Coco Palms gets approval to use state land
WAILUA — The finish line for the demolition of Coco Palms is in sight.
”We hope to be done by the end of the year with demo and start construction in January,” said Tyler Greene, co-owner of Coco Palms Hui, LLC.
As part of the $3.5-million selective-demolition project, the Queen’s Audience Hall and parking garage will remain intact. Instead, crews with Pacific Concrete, Cutting & Coring are tearing out the drywall and making mechanical and electrical repairs.
Additionally, the bungalow buildings will be elevated eight feet to adhere to Federal Emergency Management Agency standards. And the Lotus Restaurant has been completely cleaned out.
By not leveling the hotel, representatives hope to keep the integrity of the structures.
While the county is monitoring the progress of the project, there is no deadline to finish the demolition, said Mike Dahilig, director of the county Planning Department.
As long as crews are working on the hotel, the demo permit, issued in October 2015, won’t expire, added Lyle Tabata, acting county engineer.
Greene and his business partner, Chad Waters, hope to restore the hotel, which was destroyed in 1992 by Hurricane Iniki, to its former glory.
If all goes according to plan, the resort will open in mid-2018 under the Hyatt brand. Coco Palms Resort by Hyatt will be part of the Hyatt’s Unbound collection, one of six upscale and luxury properties around the world, Greene said.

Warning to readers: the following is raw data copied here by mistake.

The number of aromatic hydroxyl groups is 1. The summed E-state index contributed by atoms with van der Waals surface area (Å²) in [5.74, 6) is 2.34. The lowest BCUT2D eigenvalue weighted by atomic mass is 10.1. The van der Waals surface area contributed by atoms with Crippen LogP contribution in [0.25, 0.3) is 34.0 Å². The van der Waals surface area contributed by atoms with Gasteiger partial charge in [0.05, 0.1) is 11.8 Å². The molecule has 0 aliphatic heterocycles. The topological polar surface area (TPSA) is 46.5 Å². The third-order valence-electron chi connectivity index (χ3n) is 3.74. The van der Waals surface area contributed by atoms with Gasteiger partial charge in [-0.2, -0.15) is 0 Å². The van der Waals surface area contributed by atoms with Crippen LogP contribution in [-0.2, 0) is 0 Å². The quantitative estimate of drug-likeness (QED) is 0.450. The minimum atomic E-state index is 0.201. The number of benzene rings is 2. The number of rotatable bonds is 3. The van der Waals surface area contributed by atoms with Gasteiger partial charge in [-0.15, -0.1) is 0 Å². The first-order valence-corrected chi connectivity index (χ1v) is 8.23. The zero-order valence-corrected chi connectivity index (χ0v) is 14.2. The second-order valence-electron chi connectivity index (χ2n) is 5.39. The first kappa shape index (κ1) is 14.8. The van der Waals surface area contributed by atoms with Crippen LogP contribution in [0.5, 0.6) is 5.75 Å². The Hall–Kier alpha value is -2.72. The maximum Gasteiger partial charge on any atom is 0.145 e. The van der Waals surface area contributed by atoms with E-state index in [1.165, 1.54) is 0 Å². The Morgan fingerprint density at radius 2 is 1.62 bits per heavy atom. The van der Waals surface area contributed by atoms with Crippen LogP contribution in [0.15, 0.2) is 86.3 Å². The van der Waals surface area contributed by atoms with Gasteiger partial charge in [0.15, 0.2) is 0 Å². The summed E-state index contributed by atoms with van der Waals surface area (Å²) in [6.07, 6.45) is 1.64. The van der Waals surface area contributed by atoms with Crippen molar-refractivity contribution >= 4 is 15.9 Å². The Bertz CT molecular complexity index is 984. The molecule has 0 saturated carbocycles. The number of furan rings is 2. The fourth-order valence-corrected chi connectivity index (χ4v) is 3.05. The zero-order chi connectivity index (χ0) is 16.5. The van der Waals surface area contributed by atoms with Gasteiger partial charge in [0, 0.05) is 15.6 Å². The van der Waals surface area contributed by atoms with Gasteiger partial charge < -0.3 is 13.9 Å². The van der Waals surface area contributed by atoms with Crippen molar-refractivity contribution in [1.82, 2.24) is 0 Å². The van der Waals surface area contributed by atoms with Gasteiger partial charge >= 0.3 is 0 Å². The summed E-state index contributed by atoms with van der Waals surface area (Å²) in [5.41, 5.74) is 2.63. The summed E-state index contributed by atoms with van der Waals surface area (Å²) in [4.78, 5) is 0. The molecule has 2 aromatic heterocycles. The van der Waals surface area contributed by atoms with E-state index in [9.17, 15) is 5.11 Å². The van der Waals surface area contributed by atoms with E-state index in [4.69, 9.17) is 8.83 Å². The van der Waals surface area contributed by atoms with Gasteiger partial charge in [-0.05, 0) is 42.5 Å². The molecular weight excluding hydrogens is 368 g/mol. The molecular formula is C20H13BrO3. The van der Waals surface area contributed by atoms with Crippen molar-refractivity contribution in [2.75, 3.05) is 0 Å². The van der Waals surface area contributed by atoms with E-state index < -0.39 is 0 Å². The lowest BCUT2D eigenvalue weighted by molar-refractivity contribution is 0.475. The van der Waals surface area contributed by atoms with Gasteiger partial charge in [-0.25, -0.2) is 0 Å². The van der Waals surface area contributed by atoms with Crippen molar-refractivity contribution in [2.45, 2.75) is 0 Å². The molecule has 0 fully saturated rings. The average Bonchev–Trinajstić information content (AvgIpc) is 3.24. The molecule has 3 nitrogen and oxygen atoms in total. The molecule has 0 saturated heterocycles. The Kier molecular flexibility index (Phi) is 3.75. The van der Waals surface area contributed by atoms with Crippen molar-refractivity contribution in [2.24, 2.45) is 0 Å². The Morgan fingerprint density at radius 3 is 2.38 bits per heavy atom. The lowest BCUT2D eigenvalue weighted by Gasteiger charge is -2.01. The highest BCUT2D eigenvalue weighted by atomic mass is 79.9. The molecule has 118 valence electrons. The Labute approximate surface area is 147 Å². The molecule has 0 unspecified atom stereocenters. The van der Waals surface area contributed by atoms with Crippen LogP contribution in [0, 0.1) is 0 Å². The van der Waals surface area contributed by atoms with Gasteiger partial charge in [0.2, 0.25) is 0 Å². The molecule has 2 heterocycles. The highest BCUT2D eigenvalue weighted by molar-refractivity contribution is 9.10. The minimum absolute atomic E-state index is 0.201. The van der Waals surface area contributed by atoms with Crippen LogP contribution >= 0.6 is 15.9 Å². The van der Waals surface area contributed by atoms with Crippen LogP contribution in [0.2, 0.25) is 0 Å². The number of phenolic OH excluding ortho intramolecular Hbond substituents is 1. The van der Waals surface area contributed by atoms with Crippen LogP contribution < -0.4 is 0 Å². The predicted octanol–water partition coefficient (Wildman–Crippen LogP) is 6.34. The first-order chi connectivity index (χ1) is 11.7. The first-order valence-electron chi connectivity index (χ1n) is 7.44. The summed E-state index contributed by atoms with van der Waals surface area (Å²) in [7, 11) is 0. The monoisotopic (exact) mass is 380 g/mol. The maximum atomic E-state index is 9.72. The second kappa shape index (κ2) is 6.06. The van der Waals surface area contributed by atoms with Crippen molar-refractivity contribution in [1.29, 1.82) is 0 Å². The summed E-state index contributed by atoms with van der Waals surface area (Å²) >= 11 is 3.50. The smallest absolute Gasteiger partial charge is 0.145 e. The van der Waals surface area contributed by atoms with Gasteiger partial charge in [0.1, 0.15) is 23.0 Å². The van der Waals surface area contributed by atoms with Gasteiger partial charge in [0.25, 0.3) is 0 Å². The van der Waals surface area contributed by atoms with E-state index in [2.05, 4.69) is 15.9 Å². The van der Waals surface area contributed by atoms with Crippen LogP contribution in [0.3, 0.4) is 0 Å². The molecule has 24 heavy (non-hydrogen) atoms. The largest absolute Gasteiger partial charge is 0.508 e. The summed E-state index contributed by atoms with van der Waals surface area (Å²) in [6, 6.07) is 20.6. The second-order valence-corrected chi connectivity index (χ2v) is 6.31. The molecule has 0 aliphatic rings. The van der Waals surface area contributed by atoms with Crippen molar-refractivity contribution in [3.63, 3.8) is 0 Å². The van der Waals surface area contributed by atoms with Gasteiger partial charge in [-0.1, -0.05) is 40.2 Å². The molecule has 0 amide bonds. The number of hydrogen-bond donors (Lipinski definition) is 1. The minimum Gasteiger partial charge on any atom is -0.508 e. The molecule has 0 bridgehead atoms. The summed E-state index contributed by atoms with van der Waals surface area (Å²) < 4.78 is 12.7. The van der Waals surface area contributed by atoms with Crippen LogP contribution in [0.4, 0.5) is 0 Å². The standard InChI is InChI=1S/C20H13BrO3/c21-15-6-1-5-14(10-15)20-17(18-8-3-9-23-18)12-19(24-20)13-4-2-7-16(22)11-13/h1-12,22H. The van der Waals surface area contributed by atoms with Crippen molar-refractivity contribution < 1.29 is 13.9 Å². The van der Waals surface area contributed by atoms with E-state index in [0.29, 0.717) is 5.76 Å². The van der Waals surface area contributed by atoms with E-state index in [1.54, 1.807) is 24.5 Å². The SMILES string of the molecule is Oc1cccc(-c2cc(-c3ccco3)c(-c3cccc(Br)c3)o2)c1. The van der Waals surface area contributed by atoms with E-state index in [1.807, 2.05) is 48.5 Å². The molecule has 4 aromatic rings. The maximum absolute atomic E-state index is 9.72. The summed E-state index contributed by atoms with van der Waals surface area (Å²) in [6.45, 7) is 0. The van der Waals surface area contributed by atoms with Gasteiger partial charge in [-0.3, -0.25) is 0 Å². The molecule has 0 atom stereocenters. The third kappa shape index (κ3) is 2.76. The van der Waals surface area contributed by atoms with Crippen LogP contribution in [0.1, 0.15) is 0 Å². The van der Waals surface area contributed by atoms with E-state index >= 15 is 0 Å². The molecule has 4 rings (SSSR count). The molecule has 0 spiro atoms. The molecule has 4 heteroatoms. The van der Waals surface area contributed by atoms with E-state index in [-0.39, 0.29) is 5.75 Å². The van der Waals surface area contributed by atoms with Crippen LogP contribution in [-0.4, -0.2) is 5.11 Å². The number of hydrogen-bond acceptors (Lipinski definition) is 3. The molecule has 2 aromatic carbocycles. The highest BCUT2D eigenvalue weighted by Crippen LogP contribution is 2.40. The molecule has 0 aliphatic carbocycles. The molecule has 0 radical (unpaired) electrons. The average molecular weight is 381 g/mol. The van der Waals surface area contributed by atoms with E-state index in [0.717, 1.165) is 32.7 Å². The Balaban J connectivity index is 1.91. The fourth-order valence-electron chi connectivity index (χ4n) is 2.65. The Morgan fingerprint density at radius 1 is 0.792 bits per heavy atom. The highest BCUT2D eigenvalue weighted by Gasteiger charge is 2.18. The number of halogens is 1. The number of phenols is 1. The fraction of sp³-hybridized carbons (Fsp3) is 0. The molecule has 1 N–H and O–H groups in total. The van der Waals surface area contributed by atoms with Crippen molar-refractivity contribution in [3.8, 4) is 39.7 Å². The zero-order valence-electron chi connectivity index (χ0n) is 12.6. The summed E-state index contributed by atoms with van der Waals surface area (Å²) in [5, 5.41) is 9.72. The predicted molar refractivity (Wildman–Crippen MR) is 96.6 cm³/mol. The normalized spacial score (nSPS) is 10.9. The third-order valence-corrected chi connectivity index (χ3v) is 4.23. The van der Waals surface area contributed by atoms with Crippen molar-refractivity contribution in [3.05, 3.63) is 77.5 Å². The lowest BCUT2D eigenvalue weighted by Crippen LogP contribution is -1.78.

When the $175 million renovation is finished, the Kauai resort will boast 350 rooms, 12,000 square feet of retail space, three restaurants, leisure areas and a four-acre cultural center.
It is also expected to create about 1,800 jobs.
In October, the Board of Land and Natural Resources unanimously approved issuing permits to Coco Palms Hui for use of state land on the property.
The state owns three parcels of land at Coco Palms, two of which are being used by Coco Palms Hui on a short-term basis during the renovation, according to the Board of Land and Natural Resources.
Greene and Waters have been involved with the project since 2012.
Chuck Blay, a Kauai geologist, said he plans to conduct surveys at Wailua Beach to prepare for increased usage in the area when Coco Palms is finished.
“It has had a history of going almost completely away over past decades,” he said. “We would like to learn more about how and why it may fluctuate from a beautiful, full, wide beac ah to almost nothing within months or even weeks.”